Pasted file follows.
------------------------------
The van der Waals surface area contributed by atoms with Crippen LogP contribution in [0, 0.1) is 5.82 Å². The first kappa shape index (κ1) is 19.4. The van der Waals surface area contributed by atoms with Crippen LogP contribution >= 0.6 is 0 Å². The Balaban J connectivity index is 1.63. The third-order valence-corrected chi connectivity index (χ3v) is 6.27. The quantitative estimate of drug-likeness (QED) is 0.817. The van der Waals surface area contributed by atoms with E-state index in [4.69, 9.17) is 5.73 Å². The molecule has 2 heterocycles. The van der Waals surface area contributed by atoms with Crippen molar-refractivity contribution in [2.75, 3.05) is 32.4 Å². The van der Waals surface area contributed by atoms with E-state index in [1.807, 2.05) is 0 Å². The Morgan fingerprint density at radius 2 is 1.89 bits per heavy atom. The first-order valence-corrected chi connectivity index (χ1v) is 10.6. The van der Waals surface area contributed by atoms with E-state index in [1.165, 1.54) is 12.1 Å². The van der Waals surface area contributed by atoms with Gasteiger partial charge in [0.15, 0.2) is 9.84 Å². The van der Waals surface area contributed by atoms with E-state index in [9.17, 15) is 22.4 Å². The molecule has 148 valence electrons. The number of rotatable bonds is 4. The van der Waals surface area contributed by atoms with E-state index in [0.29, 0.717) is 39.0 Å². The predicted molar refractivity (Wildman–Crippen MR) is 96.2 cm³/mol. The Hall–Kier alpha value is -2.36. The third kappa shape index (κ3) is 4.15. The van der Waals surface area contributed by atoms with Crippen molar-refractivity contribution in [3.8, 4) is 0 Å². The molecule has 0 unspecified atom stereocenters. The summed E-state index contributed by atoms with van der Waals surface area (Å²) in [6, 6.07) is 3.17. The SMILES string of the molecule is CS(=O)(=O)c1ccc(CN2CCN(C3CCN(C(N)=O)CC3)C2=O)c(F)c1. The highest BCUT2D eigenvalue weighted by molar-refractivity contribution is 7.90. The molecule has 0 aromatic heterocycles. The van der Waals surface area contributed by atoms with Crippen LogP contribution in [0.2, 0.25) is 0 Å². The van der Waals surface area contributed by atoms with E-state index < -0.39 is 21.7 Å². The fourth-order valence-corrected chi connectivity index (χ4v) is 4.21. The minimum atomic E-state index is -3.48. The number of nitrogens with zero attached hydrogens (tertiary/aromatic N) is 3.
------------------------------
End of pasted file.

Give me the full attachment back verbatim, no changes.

The van der Waals surface area contributed by atoms with Crippen LogP contribution in [0, 0.1) is 5.82 Å². The first kappa shape index (κ1) is 19.4. The van der Waals surface area contributed by atoms with Crippen LogP contribution >= 0.6 is 0 Å². The Balaban J connectivity index is 1.63. The third-order valence-corrected chi connectivity index (χ3v) is 6.27. The quantitative estimate of drug-likeness (QED) is 0.817. The van der Waals surface area contributed by atoms with E-state index in [4.69, 9.17) is 5.73 Å². The molecule has 2 heterocycles. The van der Waals surface area contributed by atoms with Crippen molar-refractivity contribution in [2.75, 3.05) is 32.4 Å². The van der Waals surface area contributed by atoms with E-state index in [1.807, 2.05) is 0 Å². The Morgan fingerprint density at radius 2 is 1.89 bits per heavy atom. The first-order valence-corrected chi connectivity index (χ1v) is 10.6. The van der Waals surface area contributed by atoms with E-state index in [1.165, 1.54) is 12.1 Å². The van der Waals surface area contributed by atoms with Gasteiger partial charge in [0.15, 0.2) is 9.84 Å². The van der Waals surface area contributed by atoms with E-state index in [9.17, 15) is 22.4 Å². The molecule has 148 valence electrons. The number of rotatable bonds is 4. The van der Waals surface area contributed by atoms with E-state index in [0.29, 0.717) is 39.0 Å². The predicted molar refractivity (Wildman–Crippen MR) is 96.2 cm³/mol. The Hall–Kier alpha value is -2.36. The third kappa shape index (κ3) is 4.15. The van der Waals surface area contributed by atoms with Crippen molar-refractivity contribution in [3.8, 4) is 0 Å². The molecule has 0 unspecified atom stereocenters. The summed E-state index contributed by atoms with van der Waals surface area (Å²) in [6, 6.07) is 3.17. The SMILES string of the molecule is CS(=O)(=O)c1ccc(CN2CCN(C3CCN(C(N)=O)CC3)C2=O)c(F)c1. The highest BCUT2D eigenvalue weighted by molar-refractivity contribution is 7.90. The molecule has 0 aromatic heterocycles. The van der Waals surface area contributed by atoms with Crippen LogP contribution in [0.2, 0.25) is 0 Å². The van der Waals surface area contributed by atoms with E-state index < -0.39 is 21.7 Å². The fourth-order valence-corrected chi connectivity index (χ4v) is 4.21. The minimum atomic E-state index is -3.48. The number of nitrogens with zero attached hydrogens (tertiary/aromatic N) is 3.